Life insurance is always a sensitive subject because, let’s be honest, no one wants to talk about the possibility of death. “Yeah, I’ve thought about getting life insurance,” or “It’s on my to-do list” are the usual responses from people. But business owners should consider investing in a policy and explore the different options available for their company.
Whether you are a sole proprietor or in business with several partners, it’s smart to be prepared should something happen to you or your partners down the road. Just like a personal life insurance policy will replace your income and protect your family if you die prematurely, life insurance can do the same for your business in the event an owner, partner or key employee dies.
If others are dependent on you and your business, you need life insurance. There are three types of life insurance to consider when shopping around for the right policy.
If you are a sole proprietor, this is the type of life insurance for you. It’s simple; individual life insurance is coverage for a business owner’s family.
Should something happen and the business owner dies, loan obligations are passed onto the surviving members of the family. This scenario would create what is called a distressed sale. In this situation, the business could be sold for significantly less than its actual worth.
An individual life insurance policy taken out on the business owner for an amount equal to all obligations would protect the family against this.
Sticking to the above scenario, let’s say the surviving family does not have the proper skills to maintain the business, or maybe they simply have no interest or desire to keep it running. A buy-sell agreement is a contract that allows the deceased business owner’s surviving family to sell the owner’s share of the business at a predetermined rate through the life insurance policy.
A buy-sell agreement may also be implemented when an owner chooses to leave the business or is forced to leave. Of course, the terms must be acknowledged and agreed upon by all owners and partners prior to enforcement. Think of a buy-sell agreement to be much like a premarital agreement between business owners and shareholders.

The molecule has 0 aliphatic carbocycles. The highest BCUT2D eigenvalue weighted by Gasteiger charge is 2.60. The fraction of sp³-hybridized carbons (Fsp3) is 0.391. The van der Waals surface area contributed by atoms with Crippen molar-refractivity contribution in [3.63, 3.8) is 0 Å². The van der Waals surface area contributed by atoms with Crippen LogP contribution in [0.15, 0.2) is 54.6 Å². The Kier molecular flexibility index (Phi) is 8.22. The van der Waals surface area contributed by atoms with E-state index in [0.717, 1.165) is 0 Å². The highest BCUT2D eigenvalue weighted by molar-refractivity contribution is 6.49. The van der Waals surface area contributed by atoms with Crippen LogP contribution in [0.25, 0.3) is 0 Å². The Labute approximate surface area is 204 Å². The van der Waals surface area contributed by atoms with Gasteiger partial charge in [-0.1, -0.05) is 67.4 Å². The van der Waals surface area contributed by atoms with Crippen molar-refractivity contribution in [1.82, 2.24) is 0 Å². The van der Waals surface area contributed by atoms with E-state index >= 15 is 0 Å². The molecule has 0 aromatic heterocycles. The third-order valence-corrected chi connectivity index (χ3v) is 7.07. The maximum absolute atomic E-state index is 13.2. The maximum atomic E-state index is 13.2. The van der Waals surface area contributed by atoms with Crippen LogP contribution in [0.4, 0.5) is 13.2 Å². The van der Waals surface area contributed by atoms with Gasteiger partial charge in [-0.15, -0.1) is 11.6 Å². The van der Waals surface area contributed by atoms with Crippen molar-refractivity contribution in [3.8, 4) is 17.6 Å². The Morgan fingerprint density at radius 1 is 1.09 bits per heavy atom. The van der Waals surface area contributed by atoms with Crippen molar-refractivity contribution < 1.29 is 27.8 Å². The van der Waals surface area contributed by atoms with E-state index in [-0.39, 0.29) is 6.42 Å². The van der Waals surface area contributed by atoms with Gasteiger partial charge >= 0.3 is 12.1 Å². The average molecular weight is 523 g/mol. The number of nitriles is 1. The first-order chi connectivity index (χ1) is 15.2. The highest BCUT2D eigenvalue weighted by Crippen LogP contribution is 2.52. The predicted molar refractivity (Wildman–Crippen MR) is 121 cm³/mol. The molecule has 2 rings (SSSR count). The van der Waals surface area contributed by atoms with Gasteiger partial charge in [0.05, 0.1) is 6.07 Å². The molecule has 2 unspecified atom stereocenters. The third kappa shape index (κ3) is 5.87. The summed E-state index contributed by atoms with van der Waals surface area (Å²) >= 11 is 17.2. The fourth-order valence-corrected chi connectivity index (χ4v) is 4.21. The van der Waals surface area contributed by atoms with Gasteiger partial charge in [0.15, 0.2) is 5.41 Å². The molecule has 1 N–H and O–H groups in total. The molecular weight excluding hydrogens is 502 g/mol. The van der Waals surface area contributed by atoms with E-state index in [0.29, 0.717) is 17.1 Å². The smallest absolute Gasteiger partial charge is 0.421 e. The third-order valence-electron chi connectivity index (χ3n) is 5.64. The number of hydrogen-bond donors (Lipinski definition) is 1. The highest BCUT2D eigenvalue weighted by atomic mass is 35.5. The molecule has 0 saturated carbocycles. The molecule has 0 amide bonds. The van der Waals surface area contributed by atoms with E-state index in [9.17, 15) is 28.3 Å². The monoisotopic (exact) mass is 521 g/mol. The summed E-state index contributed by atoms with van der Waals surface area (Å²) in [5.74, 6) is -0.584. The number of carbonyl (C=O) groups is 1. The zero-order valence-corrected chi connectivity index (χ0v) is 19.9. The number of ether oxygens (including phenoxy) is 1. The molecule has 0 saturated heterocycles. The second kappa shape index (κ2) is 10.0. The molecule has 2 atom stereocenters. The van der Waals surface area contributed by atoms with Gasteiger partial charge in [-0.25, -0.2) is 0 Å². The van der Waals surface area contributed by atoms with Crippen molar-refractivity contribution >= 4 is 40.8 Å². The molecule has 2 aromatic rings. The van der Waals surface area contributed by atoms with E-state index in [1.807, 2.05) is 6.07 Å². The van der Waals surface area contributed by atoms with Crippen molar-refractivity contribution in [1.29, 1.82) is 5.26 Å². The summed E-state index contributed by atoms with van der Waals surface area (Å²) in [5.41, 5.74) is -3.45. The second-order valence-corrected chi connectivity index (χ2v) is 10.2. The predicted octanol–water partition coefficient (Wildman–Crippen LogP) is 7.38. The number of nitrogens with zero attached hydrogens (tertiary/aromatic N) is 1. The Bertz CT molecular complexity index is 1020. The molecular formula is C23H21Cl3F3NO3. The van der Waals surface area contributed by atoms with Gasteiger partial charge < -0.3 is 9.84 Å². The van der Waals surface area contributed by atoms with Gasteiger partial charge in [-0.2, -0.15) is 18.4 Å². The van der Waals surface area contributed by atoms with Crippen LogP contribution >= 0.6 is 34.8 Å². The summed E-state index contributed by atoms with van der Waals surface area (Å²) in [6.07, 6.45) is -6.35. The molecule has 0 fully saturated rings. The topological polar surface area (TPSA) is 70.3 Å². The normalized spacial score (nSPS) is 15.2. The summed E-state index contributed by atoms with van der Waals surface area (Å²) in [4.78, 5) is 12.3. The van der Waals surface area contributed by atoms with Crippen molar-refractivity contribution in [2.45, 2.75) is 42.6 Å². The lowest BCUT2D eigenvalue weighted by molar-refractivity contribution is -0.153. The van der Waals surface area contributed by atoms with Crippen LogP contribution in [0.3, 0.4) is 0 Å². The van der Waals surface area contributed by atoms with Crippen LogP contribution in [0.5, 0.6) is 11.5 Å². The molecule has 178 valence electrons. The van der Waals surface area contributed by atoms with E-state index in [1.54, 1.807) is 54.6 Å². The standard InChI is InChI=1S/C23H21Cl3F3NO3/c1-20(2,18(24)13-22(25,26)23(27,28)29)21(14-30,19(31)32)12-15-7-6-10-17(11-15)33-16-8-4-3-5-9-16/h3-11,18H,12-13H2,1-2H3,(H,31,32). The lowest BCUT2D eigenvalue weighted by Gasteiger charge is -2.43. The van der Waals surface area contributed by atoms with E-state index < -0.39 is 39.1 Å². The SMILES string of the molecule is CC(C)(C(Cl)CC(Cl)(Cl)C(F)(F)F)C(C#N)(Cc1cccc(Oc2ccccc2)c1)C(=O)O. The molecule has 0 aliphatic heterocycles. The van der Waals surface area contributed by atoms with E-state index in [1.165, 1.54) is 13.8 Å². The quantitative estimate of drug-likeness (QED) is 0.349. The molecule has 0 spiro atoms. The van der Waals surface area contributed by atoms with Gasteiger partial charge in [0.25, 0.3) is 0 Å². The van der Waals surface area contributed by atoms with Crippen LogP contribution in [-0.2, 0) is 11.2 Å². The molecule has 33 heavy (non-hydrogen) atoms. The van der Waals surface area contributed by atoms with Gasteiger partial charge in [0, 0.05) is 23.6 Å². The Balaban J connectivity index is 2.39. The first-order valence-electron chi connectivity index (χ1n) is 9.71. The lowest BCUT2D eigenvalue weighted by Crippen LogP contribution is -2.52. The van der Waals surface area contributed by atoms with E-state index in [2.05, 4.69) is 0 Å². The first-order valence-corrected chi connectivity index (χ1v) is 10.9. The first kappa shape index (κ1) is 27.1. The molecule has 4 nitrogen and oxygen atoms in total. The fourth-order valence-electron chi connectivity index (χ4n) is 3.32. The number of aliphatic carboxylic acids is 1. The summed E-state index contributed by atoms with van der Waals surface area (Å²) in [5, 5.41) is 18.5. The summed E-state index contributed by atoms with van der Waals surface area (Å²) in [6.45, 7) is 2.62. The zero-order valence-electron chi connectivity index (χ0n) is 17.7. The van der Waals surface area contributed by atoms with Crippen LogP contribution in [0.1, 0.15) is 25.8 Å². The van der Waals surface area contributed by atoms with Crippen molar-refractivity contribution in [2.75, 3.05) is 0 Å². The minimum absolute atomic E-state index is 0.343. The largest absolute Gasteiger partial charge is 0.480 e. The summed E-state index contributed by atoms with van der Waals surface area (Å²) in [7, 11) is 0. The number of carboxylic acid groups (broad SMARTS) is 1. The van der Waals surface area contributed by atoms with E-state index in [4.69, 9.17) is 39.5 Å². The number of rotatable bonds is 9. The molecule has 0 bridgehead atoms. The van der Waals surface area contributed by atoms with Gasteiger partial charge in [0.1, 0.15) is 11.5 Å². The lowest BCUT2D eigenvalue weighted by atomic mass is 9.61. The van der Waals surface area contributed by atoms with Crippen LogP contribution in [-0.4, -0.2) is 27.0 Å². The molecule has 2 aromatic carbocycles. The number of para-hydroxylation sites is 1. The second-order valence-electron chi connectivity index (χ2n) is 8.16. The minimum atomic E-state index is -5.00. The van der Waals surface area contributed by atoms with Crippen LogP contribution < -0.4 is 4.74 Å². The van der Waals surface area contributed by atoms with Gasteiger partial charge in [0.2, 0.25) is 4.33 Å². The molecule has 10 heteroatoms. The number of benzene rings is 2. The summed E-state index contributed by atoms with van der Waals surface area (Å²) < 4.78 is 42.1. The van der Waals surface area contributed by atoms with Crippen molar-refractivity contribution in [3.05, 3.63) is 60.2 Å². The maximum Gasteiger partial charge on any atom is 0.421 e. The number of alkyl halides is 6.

Key person insurance does not have to be taken out on a business partner or shareholder. This policy can be taken out on an essential leader or director, a top seller or any employee that produces a significant piece of your business revenue. So many unexpected costs can come with the loss of a valuable employee: a loss of clients or key relationships, replacing unique skills, or hiring and training costs.
The business would be compensated with a determined, fixed sum indicated on the insurance policy. The policy’s term, however, does not extend further than the period of the key person’s value to the business.
Every individual and every business is different. It’s best to seek professional advice before buying life insurance. Many people might have a preconception that all life insurance agents are out to get them. If you’re one of those people, try doing your own research and reaching out to friends and family to see what company they are insured by. Just as you would for a new pair of business slacks or comfortable dress shoes, shopping around for a company whose values and goals match up with yours is completely acceptable.
Take into consideration the people that will need to be protected and supported, and how much of your income they are dependent on. There should be enough capital set in place to keep the business going or in the case that the remaining members of the family choose to sell the deceased business owner’s share.
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